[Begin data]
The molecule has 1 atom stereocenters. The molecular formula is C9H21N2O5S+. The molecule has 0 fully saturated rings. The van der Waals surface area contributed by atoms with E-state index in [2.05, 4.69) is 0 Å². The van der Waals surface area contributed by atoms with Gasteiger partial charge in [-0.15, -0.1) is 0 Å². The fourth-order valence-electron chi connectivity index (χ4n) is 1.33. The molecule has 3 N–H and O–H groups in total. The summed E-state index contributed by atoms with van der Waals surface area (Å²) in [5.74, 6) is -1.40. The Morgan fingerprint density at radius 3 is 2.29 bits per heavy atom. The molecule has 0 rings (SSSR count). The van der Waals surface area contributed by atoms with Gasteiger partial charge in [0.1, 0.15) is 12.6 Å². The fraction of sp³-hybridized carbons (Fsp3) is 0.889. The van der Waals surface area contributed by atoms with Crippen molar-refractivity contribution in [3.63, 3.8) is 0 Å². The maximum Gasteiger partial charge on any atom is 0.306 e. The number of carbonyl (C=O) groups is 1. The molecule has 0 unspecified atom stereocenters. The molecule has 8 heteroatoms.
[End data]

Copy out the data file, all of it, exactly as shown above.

The molecule has 1 atom stereocenters. The molecular formula is C9H21N2O5S+. The molecule has 0 fully saturated rings. The van der Waals surface area contributed by atoms with E-state index in [2.05, 4.69) is 0 Å². The van der Waals surface area contributed by atoms with Gasteiger partial charge in [-0.15, -0.1) is 0 Å². The fourth-order valence-electron chi connectivity index (χ4n) is 1.33. The molecule has 3 N–H and O–H groups in total. The summed E-state index contributed by atoms with van der Waals surface area (Å²) in [5.74, 6) is -1.40. The Morgan fingerprint density at radius 3 is 2.29 bits per heavy atom. The molecule has 0 rings (SSSR count). The van der Waals surface area contributed by atoms with Gasteiger partial charge in [0.1, 0.15) is 12.6 Å². The fraction of sp³-hybridized carbons (Fsp3) is 0.889. The van der Waals surface area contributed by atoms with Crippen molar-refractivity contribution in [3.63, 3.8) is 0 Å². The maximum Gasteiger partial charge on any atom is 0.306 e. The number of carbonyl (C=O) groups is 1. The molecule has 0 unspecified atom stereocenters. The molecule has 8 heteroatoms.